As Constitution Daily counts down to Inauguration Day, we look back at three presidential ceremonies from the 1800s that ended very badly.
Mobs descend on Jackson's White House.
Usually when historians recount the pomp and circumstances of swearing in a new president, it’s the stirring speeches, the dramatic balls, and the swelling parades that are recounted.
But like any large public event, there’s always a potential for problems, and back in the 19th century, there were times when chaos and calamity had a place on Inauguration Day, too.
For example, there were constant rumors that Abraham Lincoln would be killed at his 1861 inauguration. The rumors were taken seriously: Lincoln took a special overnight train from Baltimore as a matter of security. In the aftermath, the media questioned Lincoln’s courage.
Four years later, the Lincoln team had to deal with another public relations problem: His new vice president, Andrew Johnson, apparently showed up drunk for his own speech. There were theories why Johnson appeared to inebriated, including claims he was ill and had used alcohol as part of a recommended treatment.
These incidents, however, paled in comparison to three really, really bad situations that developed at inaugurations in 1829, 1841, and 1857, which left the White House ransacked by a mob, one president dead, and another 36 people as victims of a fatal disease (including three congressmen).
The first famous incident was the inauguration of President Andrew Jackson in 1829 after his bitter campaign against John Quincy Adams.
Jackson was the first president to take his oath outside at the Capitol in Washington. A huge crowd for the time period, at least 20,000 people, waited for the new president.
What happened next is truly legendary. The crowd migrated to an open house at the White House, as part of another tradition that lasted until the time of President Grover Cleveland.
The crowd quickly turned into a rowdy, drunken mob that smashed objects inside the White House. Jackson escaped either through an open window or side door, and organizers put large amounts of free booze on the White House lawn to lure the mob out of the building.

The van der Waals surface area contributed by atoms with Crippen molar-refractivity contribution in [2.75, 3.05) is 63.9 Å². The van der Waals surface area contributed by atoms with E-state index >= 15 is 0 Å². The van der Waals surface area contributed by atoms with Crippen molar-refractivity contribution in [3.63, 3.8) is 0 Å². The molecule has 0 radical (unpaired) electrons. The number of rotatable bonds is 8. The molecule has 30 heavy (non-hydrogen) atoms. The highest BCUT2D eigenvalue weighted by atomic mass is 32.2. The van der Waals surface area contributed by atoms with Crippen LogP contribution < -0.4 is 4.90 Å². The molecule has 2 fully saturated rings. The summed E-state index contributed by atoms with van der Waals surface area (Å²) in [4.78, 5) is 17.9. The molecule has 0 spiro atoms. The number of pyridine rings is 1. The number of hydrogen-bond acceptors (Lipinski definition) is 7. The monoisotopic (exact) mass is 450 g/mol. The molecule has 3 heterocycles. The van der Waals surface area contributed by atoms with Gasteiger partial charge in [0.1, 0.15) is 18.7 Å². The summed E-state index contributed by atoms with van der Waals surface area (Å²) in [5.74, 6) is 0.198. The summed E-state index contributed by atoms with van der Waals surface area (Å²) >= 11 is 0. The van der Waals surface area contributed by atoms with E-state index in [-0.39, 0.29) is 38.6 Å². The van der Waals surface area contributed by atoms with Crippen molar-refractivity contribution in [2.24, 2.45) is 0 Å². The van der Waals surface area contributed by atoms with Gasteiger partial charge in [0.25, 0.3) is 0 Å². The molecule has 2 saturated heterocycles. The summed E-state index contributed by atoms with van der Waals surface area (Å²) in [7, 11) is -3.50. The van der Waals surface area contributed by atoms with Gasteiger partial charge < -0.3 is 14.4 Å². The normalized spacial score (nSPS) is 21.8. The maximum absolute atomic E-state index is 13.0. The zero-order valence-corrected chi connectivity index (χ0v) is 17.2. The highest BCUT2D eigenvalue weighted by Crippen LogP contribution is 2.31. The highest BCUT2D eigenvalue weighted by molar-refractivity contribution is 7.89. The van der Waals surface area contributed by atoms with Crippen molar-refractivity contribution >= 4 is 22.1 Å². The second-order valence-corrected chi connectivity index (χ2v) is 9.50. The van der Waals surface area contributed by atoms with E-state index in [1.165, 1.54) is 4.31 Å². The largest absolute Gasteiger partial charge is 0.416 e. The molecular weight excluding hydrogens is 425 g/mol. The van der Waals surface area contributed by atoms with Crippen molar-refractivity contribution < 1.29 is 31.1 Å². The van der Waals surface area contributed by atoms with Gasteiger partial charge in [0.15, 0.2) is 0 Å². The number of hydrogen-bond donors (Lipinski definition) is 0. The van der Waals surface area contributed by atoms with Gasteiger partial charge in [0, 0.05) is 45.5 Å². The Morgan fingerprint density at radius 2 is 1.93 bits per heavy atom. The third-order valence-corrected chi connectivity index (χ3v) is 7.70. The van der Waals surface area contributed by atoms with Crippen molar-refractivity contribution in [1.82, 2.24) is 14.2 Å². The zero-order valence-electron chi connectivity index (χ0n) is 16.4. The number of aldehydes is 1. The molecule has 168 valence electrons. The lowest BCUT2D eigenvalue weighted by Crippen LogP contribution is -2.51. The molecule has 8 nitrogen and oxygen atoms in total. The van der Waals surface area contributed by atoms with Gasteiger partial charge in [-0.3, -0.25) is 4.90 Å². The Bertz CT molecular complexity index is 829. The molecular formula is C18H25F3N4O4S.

To make matters worse, an open feud broke out at the inaugural ball when the wives of Jackson’s cabinet members shunned a fellow wife, as part of what was later called the Petticoat Affair.
The most famous infamous inauguration gone wrong is that of President William Henry Harrison, who was literally killed by his own speech in 1841.
Harrison, 68, decided to give a two-hour speech, in very cold, wet weather, without wearing a coat or a hat. The crowd was reportedly not thrilled by the speech, during which he spent a lot of time talking about ancient Rome.
The new president then attended a parade and three inaugural balls, possibly in the same wet clothing he wore outside during the speech. He also drank at the inaugural balls.
Within a month, Harrison was dead from pneumonia and pleurisy. While there’s a debate about what exactly killed Harrison, the inauguration was linked to his death.
One theory is that Harrison caught a cold that developed into pneumonia, while another is that the president had pre-existing conditions that were aggravated by his outdoor antics.
But the most tragic of inauguration horror stories happened in 1857, at James Buchanan’s ill-fated inauguration.
Buchanan’s fate was linked to an episode in 1857 called the National Hotel disease, an outbreak of an illness tied to pre- and post-inauguration activities that left at least 36 people dead.
In an eerie resemblance to the Legionnaires’ disease outbreak in Philadelphia a century later, guests who attended events at one of Washington’s biggest hotels came down with a mystery illness, and then died quickly or over the course of the following two years.
Buchanan himself contracted the disease twice and survived: once before his inauguration and once shortly after it. In both cases, he was at the hotel.
Among the 36 fatalities were people who attended the official post-inauguration banquet at the hotel, including three U.S. congressmen.
Rumors spread that Buchanan had also died, but he recovered after spending the first weeks of his presidency in bed.
Today, experts believe inadequate sanitary conditions existed in the hotel, including problems with its sewage system. It was mostly people who ate at the hotel who became ill, while bar patrons showed no symptoms.
The hotel was demolished in the 1920s and now a tourist attraction, the Newseum, sits on its location.
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